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Lincoln (Nebraska)

Travel Guide North America USA Midwestern United States Nebraska Lincoln

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Introduction

Lincoln is the capital of the state of Nebraska. With about 260,000 inhabitants, it is the second-most populous city of the Nebraska, after Omaha.

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Sights and Activities

  • Nebraska State Capitol

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Weather

Lincoln, located on the Great Plains far from the moderating influence of mountains or large bodies of water, possesses a highly variable four-season humid continental climate: winters are cold but relatively dry, summers are hot and occasionally humid. With little precipitation falling during winter, precipitation is concentrated in the warmer months, when thunderstorms frequently roll in, often producing tornadoes. Snow tends to fall in light amounts, though blizzards are possible. Snow cover is not very reliable due to both the dryness and the frequent thaws during winter. Monthly averages range from -5.3 °C in January to 25.4 °C in July. However, the city is subject both to episodes of bitter cold in winter and heat waves during summer, with 14 nights below -18 °C, 40 days above 32 °C, and 5 days above 38 °C. Temperature extremes have ranged from -36 °C in January 1974 to 42 °C in July 1995.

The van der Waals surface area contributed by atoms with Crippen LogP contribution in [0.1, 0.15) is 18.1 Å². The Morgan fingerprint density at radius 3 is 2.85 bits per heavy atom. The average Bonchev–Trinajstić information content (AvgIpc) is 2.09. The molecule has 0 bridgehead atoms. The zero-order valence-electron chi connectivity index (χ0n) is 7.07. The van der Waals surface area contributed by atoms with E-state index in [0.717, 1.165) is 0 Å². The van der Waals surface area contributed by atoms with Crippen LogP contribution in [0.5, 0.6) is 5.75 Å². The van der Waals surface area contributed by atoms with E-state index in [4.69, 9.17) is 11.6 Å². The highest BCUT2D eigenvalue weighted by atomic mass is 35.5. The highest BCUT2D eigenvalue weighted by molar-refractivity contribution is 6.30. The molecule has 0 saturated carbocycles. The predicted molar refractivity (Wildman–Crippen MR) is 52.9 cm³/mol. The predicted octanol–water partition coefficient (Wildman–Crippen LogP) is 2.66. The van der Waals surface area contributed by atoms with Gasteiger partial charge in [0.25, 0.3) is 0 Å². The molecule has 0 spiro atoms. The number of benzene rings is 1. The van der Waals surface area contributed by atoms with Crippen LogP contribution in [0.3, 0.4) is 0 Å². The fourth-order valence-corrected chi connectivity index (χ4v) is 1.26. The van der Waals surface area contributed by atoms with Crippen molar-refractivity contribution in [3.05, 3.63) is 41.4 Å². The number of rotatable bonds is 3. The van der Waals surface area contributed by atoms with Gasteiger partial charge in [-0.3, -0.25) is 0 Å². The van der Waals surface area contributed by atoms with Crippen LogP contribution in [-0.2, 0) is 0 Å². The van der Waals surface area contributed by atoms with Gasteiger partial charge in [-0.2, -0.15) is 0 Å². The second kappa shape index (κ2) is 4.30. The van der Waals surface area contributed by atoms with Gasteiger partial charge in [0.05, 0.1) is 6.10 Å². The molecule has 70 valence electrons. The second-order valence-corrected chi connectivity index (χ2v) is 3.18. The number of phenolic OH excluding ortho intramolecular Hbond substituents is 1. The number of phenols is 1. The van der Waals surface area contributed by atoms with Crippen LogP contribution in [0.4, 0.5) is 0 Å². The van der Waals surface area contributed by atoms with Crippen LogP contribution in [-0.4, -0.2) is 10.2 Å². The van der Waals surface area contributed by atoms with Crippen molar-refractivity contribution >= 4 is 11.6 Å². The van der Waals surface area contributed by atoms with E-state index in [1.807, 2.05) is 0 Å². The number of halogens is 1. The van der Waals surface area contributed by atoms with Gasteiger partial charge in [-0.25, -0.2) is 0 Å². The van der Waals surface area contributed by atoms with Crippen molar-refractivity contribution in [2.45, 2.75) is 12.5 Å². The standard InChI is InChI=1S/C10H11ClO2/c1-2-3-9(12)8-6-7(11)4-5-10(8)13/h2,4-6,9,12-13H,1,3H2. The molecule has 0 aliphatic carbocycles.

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Getting There

By Plane

Lincoln Airport (LNK) has flights to/from [[Minneapolis, Chicago and Denver.

By Train

The California Zephyr, operated by Amtrak, travels between Chicago, Illinois and Emeryville (San Francisco), California, stopping in Lincoln.

By Bus

Check Greyhound buses for options.

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Getting Around

By Car

Many international rental companies have a wide selection of rental cars and these include Hertz, Avis, Dollar, Thrifty, Enterprise, Budget and Alamo/National. Most companies will require you are at least 25 years of age, although younger people might be able to rent cars at slightly higher rates and with some insurance differences as well. A national driver's license is usually enough, but an additional international one is recommended. Also note that it usually costs more to include lots of other extra things. For example extra drivers, GPS, the first full tank, SLI (Supplemental Liability Insurance), PAI (Personal Accident Insurance, usually covered already at home), road assistance/service plan, and drop-off costs for one-way rentals.
If you want to book a car, it is recommended that you book your car before arriving in the USA. This is almost always (much) cheaper compared to just showing up. Also, try and book with a so-called 'broker', which usually works together with a few or many car rental companies and can offer the best deal. Some examples include Holidayautos, Holidaycars and Sunny Cars. Some of the cheapest deals to book from Europe, includes Drive-USA, which also has a German version.